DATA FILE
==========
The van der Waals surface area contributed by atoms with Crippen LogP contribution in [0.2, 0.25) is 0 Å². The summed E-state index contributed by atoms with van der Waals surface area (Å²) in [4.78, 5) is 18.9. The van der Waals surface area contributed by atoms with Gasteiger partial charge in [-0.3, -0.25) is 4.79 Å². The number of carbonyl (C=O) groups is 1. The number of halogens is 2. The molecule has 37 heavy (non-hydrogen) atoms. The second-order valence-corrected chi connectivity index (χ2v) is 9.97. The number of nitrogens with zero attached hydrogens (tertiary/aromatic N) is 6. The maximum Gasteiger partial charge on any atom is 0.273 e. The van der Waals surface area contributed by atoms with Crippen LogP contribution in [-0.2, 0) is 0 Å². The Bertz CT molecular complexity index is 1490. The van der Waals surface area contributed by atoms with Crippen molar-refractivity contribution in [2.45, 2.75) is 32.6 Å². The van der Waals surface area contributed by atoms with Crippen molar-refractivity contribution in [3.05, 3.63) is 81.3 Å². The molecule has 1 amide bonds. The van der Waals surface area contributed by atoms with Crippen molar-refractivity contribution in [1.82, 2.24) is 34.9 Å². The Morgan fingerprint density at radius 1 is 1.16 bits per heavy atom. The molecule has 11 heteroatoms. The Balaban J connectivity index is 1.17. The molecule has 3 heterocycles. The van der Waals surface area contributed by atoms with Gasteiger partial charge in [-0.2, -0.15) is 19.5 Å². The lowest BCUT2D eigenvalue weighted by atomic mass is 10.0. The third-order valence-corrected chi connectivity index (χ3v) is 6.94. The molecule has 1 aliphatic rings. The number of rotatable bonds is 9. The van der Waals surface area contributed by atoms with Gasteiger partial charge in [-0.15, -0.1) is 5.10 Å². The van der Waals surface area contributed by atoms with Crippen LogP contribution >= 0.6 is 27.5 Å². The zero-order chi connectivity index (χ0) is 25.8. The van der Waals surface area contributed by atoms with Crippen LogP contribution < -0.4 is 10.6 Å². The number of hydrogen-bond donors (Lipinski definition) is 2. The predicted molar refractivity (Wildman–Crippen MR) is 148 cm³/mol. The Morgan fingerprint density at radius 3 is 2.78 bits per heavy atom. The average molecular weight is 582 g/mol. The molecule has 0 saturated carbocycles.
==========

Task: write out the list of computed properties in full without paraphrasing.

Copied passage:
The van der Waals surface area contributed by atoms with Crippen LogP contribution in [0.2, 0.25) is 0 Å². The summed E-state index contributed by atoms with van der Waals surface area (Å²) in [4.78, 5) is 18.9. The van der Waals surface area contributed by atoms with Gasteiger partial charge in [-0.3, -0.25) is 4.79 Å². The number of carbonyl (C=O) groups is 1. The number of halogens is 2. The molecule has 37 heavy (non-hydrogen) atoms. The second-order valence-corrected chi connectivity index (χ2v) is 9.97. The number of nitrogens with zero attached hydrogens (tertiary/aromatic N) is 6. The maximum Gasteiger partial charge on any atom is 0.273 e. The van der Waals surface area contributed by atoms with Crippen LogP contribution in [-0.2, 0) is 0 Å². The Bertz CT molecular complexity index is 1490. The van der Waals surface area contributed by atoms with Crippen molar-refractivity contribution in [2.45, 2.75) is 32.6 Å². The van der Waals surface area contributed by atoms with Crippen molar-refractivity contribution in [3.05, 3.63) is 81.3 Å². The molecule has 1 amide bonds. The van der Waals surface area contributed by atoms with Crippen molar-refractivity contribution in [1.82, 2.24) is 34.9 Å². The Morgan fingerprint density at radius 1 is 1.16 bits per heavy atom. The molecule has 11 heteroatoms. The Balaban J connectivity index is 1.17. The molecule has 3 heterocycles. The van der Waals surface area contributed by atoms with Gasteiger partial charge in [-0.2, -0.15) is 19.5 Å². The lowest BCUT2D eigenvalue weighted by atomic mass is 10.0. The third-order valence-corrected chi connectivity index (χ3v) is 6.94. The molecule has 1 aliphatic rings. The number of rotatable bonds is 9. The van der Waals surface area contributed by atoms with Gasteiger partial charge in [-0.15, -0.1) is 5.10 Å². The van der Waals surface area contributed by atoms with Crippen LogP contribution >= 0.6 is 27.5 Å². The zero-order chi connectivity index (χ0) is 25.8. The van der Waals surface area contributed by atoms with Crippen LogP contribution < -0.4 is 10.6 Å². The number of hydrogen-bond donors (Lipinski definition) is 2. The predicted molar refractivity (Wildman–Crippen MR) is 148 cm³/mol. The Morgan fingerprint density at radius 3 is 2.78 bits per heavy atom. The average molecular weight is 582 g/mol. The molecule has 0 saturated carbocycles.